The eastern part of the US is bracing for hundreds of millions of visitors this spring – the Brood II cicadas, which emerge from underground only every 17 years. The “coming frenzy of sex and death,” as the Washington Post put it, is the largest since Brood X emerged in the summer of 2004. That year, many artists from the area used the cicadas’ discarded carapaces, which lay on the ground in thousands all over the region, in their artwork. So I went to look for cicada-based art, and found a few interesting things.
Carrianne Bullard made this ethereal teacup, saucer and spoon (top) out of cicada wings.
Tim Tate filled a glass vessel with cicada carapaces and condoms as a statement about overpopulation.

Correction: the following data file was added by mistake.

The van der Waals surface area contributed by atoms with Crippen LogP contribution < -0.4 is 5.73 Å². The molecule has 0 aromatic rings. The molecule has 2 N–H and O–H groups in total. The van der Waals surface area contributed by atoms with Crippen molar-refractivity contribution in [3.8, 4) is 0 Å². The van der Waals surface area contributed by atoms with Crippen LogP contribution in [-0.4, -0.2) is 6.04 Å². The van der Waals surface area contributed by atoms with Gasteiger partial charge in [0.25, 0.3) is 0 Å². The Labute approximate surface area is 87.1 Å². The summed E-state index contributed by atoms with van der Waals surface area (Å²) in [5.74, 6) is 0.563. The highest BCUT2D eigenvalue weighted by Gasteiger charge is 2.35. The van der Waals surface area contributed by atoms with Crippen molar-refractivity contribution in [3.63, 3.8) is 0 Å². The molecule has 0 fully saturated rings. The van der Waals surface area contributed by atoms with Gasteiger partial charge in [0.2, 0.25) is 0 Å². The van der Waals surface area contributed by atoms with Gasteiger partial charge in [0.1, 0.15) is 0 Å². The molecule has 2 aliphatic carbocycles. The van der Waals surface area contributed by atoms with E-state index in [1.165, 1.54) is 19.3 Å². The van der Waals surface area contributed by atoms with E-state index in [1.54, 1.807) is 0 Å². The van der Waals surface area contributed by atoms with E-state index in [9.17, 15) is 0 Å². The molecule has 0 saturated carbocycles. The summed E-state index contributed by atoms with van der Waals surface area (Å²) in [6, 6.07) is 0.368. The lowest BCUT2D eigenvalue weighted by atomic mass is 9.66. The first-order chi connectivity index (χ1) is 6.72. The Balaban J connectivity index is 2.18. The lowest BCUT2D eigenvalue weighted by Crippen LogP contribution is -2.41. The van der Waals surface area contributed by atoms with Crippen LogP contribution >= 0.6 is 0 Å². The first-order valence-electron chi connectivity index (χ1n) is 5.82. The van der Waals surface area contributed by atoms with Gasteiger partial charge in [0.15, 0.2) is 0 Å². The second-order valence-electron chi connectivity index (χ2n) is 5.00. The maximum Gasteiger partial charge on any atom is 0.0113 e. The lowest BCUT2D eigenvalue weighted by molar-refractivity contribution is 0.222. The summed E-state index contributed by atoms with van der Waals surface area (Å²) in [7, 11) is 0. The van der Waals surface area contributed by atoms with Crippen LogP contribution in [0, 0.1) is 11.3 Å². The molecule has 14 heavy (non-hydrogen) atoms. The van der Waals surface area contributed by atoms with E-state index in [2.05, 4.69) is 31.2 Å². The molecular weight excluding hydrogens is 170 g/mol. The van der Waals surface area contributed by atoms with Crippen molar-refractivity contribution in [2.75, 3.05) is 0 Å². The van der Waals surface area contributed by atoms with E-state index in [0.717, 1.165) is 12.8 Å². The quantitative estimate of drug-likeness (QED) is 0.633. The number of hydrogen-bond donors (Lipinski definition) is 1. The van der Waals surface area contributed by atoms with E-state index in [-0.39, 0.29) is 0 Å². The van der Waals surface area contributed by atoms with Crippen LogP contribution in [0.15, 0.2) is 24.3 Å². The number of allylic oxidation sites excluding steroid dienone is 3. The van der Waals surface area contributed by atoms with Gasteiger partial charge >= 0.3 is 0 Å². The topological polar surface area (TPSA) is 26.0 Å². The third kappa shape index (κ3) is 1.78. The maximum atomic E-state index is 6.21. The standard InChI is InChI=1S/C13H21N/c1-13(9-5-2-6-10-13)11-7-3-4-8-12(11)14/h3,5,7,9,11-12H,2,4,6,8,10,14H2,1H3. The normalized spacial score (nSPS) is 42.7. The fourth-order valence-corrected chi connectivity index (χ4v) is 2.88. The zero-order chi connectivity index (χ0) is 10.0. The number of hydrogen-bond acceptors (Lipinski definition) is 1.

Matthew Curtis created a series of glass sculptures called carapaces, which he says are based both on the structures of the natural world and modernist architecture.
And the Anderson Design Group has come up with a fantastic graphic for this year’s “invasion” which really lays out the basics of the cicada experience: Sing. Mate. Die.